Phenylalanine


Phenylalanine is a ringed amino acid that is readily available in most food sources, particularly meats and milk products, with lower levels found in oats and wheat germ. It is essential for many bodily functions and is one of the few amino acids that can cross the blood-brain barrier and thus directly affect brain chemistry. Phenylalanine is the precursor of the amino acid tyrosine, which cannot be reconverted, so phenylalanine is essential in the diet. As a precursor of tyrosine, phenylalanine can form norepinephrine in the brain in addition to other catecholamines such as epinephrine, dopamine, and tyramine. Norepinephrine is an important neurotransmitter (that is, it conveys chemoelectric information at nerve synapses) and is apparently important for memory, alertness, and learning. Phenylalanine metabolism requires pyridoxine (B6), niacin (B3), vitamin C, copper, and iron. This amino acid is part of some psychoactive drugs as well as body chemicals such as acetylcholine, melanotropin, vasopressin, cholecystokinins, and the enkephalins and endorphins.


Phenylalanine has been used for treatment of depression in the D-, L-, or DL- forms, probably because it forms tyrosine, an excitatory neurotransmitter. Braverman and Pfeiffer, in The Healing Nutrients Within, suggest that L-phenylalanine works best in bipolar disorders (with manic and depressive states) in doses of 500 mg. twice daily up to 2–3 grams daily, along with 100 mg. of vitamin B6 twice daily, whereas D- and DL-phenylalanine work better for affective (lack of positive attitude or emotional enthusiasm for life) depression. Phenylalanine is better absorbed than tyrosine and produces fewer headaches, so may be more useful in depression than L-tyrosine. Both DL- and D-phenylalanine are helpful pain relievers in certain musculoskeletal problems, and this is their primary use currently. Aspartame, the new nutrient sweetener, is synthesized from the combination of aspartic acid and phenylalanine. Aspartame is safe, except for pregnant women or people with phenylketonuria (PKU), a genetic problem of phenylalanine metabolism.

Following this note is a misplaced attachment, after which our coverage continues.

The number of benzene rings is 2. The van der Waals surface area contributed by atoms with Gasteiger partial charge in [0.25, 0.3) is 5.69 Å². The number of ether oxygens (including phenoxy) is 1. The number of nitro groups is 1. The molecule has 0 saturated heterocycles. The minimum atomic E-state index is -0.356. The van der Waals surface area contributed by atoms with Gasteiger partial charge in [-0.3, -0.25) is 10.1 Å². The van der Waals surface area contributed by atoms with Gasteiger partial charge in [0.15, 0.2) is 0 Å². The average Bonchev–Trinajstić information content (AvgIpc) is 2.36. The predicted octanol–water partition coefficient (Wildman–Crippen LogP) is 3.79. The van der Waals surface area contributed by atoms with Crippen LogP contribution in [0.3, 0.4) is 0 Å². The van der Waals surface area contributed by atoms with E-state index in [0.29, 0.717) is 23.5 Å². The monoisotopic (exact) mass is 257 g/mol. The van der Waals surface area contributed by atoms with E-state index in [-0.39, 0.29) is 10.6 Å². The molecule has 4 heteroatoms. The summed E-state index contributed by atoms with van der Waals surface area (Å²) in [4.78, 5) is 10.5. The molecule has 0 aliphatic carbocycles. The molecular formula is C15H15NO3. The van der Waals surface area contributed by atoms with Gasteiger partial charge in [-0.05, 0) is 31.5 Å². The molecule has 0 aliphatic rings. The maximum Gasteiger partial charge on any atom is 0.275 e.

I have used phenylalanine in particular for patients with pain problems, most commonly back pain due to muscular or ligamentous irritation, though it may be helpful for any type of pain. It probably works for this purpose because of its function of increasing endorphins in the brain, but it is not really a treatment for the cause of the pain, such as inflammation or spasms. The endorphins are thought to give us a more positive outlook on life, to enhance alertness, and to improve vitality. (This may be a reason why phenylalanine works for depression.) Endorphins are the mysterious substances released when we exercise or when we experience positive emotions. They are also thought to make us less sensitive to or aware of pain. DL-phenylalanine blocks the enkephalinase enzymes that break down the endorphins and enkephalins, the natural pain relievers and mood elevators. However, this substance does not work all the time, nor is it a complete therapy; the underlying cause of the pain or depression should be discovered.


Some of the pain problems for which phenylalanine may be helpful are low back pain; neck pain; osteoarthritis; rheumatoid arthritis; menstrual cramps; and headaches, particularly migraines. However, patients suffering from migraines may have elevated phenylalanine levels, in which case supplementation would not help. L-tryptophan may work better in these patients.


On a trial basis, to see whether it will be helpful for pain, DL-phenylalanine can be taken in a dose of about 500–750 mg. two to three times daily. It really has no common side effects other than occasional headache or jitteriness. However, its catecholamine effect may raise blood pressure in some people, so this should be watched. Phenylalanine therapy is not recommended for long-term use; as with the other amino acids, it should not be taken for more than three weeks at a time without a break or without the support of the other amino acids.

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Elson M. Haas MD Written by Elson M. Haas MD

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